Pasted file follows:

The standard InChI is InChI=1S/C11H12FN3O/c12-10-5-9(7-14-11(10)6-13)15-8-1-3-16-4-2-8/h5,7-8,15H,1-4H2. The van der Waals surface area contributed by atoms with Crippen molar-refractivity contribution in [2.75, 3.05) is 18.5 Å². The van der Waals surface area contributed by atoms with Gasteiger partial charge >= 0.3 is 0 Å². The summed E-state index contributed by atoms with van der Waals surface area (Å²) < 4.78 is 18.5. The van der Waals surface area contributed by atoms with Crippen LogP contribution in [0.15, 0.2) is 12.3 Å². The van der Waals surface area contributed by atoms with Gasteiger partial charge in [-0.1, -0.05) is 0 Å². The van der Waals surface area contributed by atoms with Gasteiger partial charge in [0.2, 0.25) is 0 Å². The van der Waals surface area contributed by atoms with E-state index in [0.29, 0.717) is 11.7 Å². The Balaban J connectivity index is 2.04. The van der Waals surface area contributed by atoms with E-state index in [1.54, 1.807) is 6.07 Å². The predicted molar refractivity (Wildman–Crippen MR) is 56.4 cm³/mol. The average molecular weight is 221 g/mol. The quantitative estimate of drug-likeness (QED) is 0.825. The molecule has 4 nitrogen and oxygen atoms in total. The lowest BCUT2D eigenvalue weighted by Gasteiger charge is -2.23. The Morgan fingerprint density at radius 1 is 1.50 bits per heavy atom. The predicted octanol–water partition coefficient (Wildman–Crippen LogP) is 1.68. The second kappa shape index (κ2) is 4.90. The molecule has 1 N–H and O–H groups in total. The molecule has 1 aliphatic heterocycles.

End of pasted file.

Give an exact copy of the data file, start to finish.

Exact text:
The standard InChI is InChI=1S/C11H12FN3O/c12-10-5-9(7-14-11(10)6-13)15-8-1-3-16-4-2-8/h5,7-8,15H,1-4H2. The van der Waals surface area contributed by atoms with Crippen molar-refractivity contribution in [2.75, 3.05) is 18.5 Å². The van der Waals surface area contributed by atoms with Gasteiger partial charge >= 0.3 is 0 Å². The summed E-state index contributed by atoms with van der Waals surface area (Å²) < 4.78 is 18.5. The van der Waals surface area contributed by atoms with Crippen LogP contribution in [0.15, 0.2) is 12.3 Å². The van der Waals surface area contributed by atoms with Gasteiger partial charge in [-0.1, -0.05) is 0 Å². The van der Waals surface area contributed by atoms with Gasteiger partial charge in [0.2, 0.25) is 0 Å². The van der Waals surface area contributed by atoms with E-state index in [0.29, 0.717) is 11.7 Å². The Balaban J connectivity index is 2.04. The van der Waals surface area contributed by atoms with E-state index in [1.54, 1.807) is 6.07 Å². The predicted molar refractivity (Wildman–Crippen MR) is 56.4 cm³/mol. The average molecular weight is 221 g/mol. The quantitative estimate of drug-likeness (QED) is 0.825. The molecule has 4 nitrogen and oxygen atoms in total. The lowest BCUT2D eigenvalue weighted by Gasteiger charge is -2.23. The Morgan fingerprint density at radius 1 is 1.50 bits per heavy atom. The predicted octanol–water partition coefficient (Wildman–Crippen LogP) is 1.68. The second kappa shape index (κ2) is 4.90. The molecule has 1 N–H and O–H groups in total. The molecule has 1 aliphatic heterocycles.